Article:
Archive Gallery: Popular Science’s Brief Foray Into Pseudoscience

Telepathy, ouija boards, hypnosis, mythical monsters, and more subjects that probably shouldn't be classified as legitimate science
Astrology: September 1931

One less-than-desirable (to us, anyway) byproduct of the radio's popularity in the early part of the century was the resurgence of horoscopes. Day after day, scores of gullible audiences listened to astrologers divine the future by analyzing the positions of astronomical bodies. Worst of all, these astrologers claimed to use scientific principles while practicing their art. To procure credible answers, we interviewed a group of scientists from Yale, Princeton, Columbia University, the American Astronomical Society, and the American Museum of Natural History. All of them insisted that there is no scientific basis for any theory of the planets influencing people's destinies. When put to the test, astrologers were wrong about 90 percent of the time. We specifically cited an incident where a researcher asked six different astrologers whether he should marry that year. All of them gave a yes or no answer without realizing that the person asking the question was already married. Wouldn't the stars have told them that? (This is one of the earlier instances of 'gotcha journalism.') Ancient astronomers believed that the planets were influenced by gods, and thus, the planets influenced our destinies. But we'd grown aware of concepts like gravity, so there was no reason to believe that the position of Mars would ruin your day or that the conjunction of planets has anything to do with how you should make decisions. Read the full story in "Famous Scientists Tell Why Astrology is a Fake"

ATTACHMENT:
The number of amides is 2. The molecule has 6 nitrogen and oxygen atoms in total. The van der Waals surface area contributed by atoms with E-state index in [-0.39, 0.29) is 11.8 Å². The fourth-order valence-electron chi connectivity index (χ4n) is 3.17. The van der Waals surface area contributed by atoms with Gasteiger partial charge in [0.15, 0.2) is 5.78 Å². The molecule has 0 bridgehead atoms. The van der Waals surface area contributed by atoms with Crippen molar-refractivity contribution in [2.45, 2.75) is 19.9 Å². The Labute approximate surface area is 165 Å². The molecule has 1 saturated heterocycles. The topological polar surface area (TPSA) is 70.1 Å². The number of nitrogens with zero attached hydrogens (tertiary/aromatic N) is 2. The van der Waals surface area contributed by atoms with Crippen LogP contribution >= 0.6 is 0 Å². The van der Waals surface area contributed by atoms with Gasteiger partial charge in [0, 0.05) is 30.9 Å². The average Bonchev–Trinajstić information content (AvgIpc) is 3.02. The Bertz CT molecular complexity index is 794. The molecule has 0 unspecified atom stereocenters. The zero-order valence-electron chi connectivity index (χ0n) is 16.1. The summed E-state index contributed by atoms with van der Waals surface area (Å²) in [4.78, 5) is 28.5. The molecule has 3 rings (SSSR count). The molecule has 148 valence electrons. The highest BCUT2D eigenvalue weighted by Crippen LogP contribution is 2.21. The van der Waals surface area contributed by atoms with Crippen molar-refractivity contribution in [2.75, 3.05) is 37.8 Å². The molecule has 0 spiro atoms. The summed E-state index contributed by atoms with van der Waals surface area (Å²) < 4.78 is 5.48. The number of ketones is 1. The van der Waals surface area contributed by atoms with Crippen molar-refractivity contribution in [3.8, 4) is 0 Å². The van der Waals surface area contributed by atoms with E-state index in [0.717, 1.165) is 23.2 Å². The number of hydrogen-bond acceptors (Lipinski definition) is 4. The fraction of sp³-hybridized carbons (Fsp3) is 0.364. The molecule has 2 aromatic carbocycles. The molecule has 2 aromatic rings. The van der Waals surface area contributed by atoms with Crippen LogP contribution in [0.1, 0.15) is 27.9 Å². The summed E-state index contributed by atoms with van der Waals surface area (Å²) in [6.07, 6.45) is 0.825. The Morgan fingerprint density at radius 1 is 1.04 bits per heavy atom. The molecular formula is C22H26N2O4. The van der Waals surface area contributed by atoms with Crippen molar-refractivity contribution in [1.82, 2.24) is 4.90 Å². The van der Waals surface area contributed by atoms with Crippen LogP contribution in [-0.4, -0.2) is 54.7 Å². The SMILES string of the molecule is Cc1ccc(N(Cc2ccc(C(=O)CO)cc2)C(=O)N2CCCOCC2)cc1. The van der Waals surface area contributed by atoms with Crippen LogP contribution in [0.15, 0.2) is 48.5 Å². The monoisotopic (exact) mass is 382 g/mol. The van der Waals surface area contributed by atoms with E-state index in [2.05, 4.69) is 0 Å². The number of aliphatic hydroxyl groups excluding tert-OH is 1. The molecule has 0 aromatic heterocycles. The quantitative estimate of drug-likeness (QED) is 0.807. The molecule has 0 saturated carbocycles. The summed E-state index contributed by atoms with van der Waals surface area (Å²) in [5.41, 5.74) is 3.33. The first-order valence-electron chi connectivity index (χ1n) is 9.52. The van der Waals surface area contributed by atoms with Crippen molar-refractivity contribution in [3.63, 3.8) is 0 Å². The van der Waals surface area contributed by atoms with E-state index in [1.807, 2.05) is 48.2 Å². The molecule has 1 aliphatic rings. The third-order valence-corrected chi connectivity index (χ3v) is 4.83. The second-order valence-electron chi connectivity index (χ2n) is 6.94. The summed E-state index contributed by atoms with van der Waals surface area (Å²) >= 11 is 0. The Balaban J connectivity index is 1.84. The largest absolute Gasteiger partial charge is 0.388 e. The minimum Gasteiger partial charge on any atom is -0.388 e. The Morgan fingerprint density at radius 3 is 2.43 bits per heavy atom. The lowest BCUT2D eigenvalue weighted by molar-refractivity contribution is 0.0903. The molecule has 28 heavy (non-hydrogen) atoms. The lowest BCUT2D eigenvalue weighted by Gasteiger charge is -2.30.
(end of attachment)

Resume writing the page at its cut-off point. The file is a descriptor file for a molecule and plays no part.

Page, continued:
Everyone has some skeletons in their closets, and after 138 years in publication, we’re no exception. Just type the words “telepathy” or “Abominable Snowman” into our archives and you’ll realize that “Popular Science” includes fields that are a little heavy on the popularity, less so on the science.

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To be fair, at least half of our pseudoscience features focused on debunking these practices instead of supporting them. After American spiritualists elevated ouija boards from harmless parlor games to supernatural communication devices, one inventor created a typewriter-ouija board hybrid to that forced the operator to punch blank keys instead of moving a triangle over painted letters. Granted, the ouija board typewriter didn’t prove or disprove the involvement of spirits, but it did prevent swindlers from consciously moving the triangle while pretending they were possessed.

Refreshingly enough, the myth-busting didn’t always come from scientists. In 1930, we published an article from a scientist supporting hypnosis as a valid form of psychiatric treatment. His insights provoked famed magician Harry Blackstone to write a counter-article explaining how the power of suggestion could be exaggerated to convince people that they were being hypnotized. Later that decade, we explained how retinal sensitivity was responsible for ghost sightings, how precognition was glorified dumb luck, and how phrenology (or the study of skull bumps) was nothing more than a layman’s form of pseudoscience-y entertainment.

At the same time, we dedicated serious study to dream interpretation, the Yeti’s footprints, and the practice of hypnotizing chickens (by swinging them around, no less). Sure, it sounds like a load of bunk in retrospect, but you can’t blame us for exploring these subjects initially; after all, doesn’t every scientific breakthrough begin with a little curiosity?

Click through our gallery to learn more about how we covered horoscopes, mind-reading, and the like.

Ouija Board Typewriter: February 1921
Hypnotism Debunked...By a Magician: May 1930
Hypnotizing Animals: September 1931
Seeing Ghosts: November 1931
Mind-Reading: March 1937
Dream Interpretation: March 1938
Hunting the Yeti: December 1952
Cryptozoology: June 1961
Phrenology: August 1926